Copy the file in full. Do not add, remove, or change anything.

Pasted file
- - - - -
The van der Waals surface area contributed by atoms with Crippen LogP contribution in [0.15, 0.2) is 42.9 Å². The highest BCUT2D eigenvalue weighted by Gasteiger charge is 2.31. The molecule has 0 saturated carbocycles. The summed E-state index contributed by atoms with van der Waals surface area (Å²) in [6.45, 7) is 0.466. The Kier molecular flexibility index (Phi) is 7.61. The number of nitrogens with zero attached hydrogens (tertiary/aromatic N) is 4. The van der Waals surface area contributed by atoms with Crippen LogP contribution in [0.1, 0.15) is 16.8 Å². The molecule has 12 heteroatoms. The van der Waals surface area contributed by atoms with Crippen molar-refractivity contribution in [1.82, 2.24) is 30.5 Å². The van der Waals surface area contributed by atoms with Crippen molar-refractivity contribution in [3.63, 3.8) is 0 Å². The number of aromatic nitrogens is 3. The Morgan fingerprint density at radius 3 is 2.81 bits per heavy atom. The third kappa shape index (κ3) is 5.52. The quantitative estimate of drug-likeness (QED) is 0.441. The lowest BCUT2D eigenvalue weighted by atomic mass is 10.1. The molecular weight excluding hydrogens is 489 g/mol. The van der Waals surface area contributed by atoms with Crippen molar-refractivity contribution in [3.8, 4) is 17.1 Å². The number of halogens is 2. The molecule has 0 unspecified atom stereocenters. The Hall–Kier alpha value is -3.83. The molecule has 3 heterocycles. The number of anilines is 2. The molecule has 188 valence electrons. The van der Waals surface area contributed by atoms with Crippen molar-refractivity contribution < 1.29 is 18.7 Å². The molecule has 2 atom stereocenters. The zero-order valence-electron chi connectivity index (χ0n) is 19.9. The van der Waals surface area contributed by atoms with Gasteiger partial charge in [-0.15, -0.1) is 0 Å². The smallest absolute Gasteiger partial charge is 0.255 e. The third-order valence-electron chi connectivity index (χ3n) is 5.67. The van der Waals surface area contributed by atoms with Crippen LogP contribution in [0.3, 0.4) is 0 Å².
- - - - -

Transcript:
The van der Waals surface area contributed by atoms with Crippen LogP contribution in [0.15, 0.2) is 42.9 Å². The highest BCUT2D eigenvalue weighted by Gasteiger charge is 2.31. The molecule has 0 saturated carbocycles. The summed E-state index contributed by atoms with van der Waals surface area (Å²) in [6.45, 7) is 0.466. The Kier molecular flexibility index (Phi) is 7.61. The number of nitrogens with zero attached hydrogens (tertiary/aromatic N) is 4. The van der Waals surface area contributed by atoms with Crippen LogP contribution in [0.1, 0.15) is 16.8 Å². The molecule has 12 heteroatoms. The van der Waals surface area contributed by atoms with Crippen molar-refractivity contribution in [1.82, 2.24) is 30.5 Å². The van der Waals surface area contributed by atoms with Crippen molar-refractivity contribution in [3.63, 3.8) is 0 Å². The number of aromatic nitrogens is 3. The Morgan fingerprint density at radius 3 is 2.81 bits per heavy atom. The third kappa shape index (κ3) is 5.52. The quantitative estimate of drug-likeness (QED) is 0.441. The lowest BCUT2D eigenvalue weighted by atomic mass is 10.1. The molecular weight excluding hydrogens is 489 g/mol. The van der Waals surface area contributed by atoms with Crippen molar-refractivity contribution in [3.8, 4) is 17.1 Å². The number of halogens is 2. The molecule has 0 unspecified atom stereocenters. The Hall–Kier alpha value is -3.83. The molecule has 3 heterocycles. The number of anilines is 2. The molecule has 188 valence electrons. The van der Waals surface area contributed by atoms with Crippen molar-refractivity contribution < 1.29 is 18.7 Å². The molecule has 2 atom stereocenters. The zero-order valence-electron chi connectivity index (χ0n) is 19.9. The van der Waals surface area contributed by atoms with Gasteiger partial charge in [-0.15, -0.1) is 0 Å². The smallest absolute Gasteiger partial charge is 0.255 e. The third-order valence-electron chi connectivity index (χ3n) is 5.67. The van der Waals surface area contributed by atoms with Crippen LogP contribution in [0.3, 0.4) is 0 Å².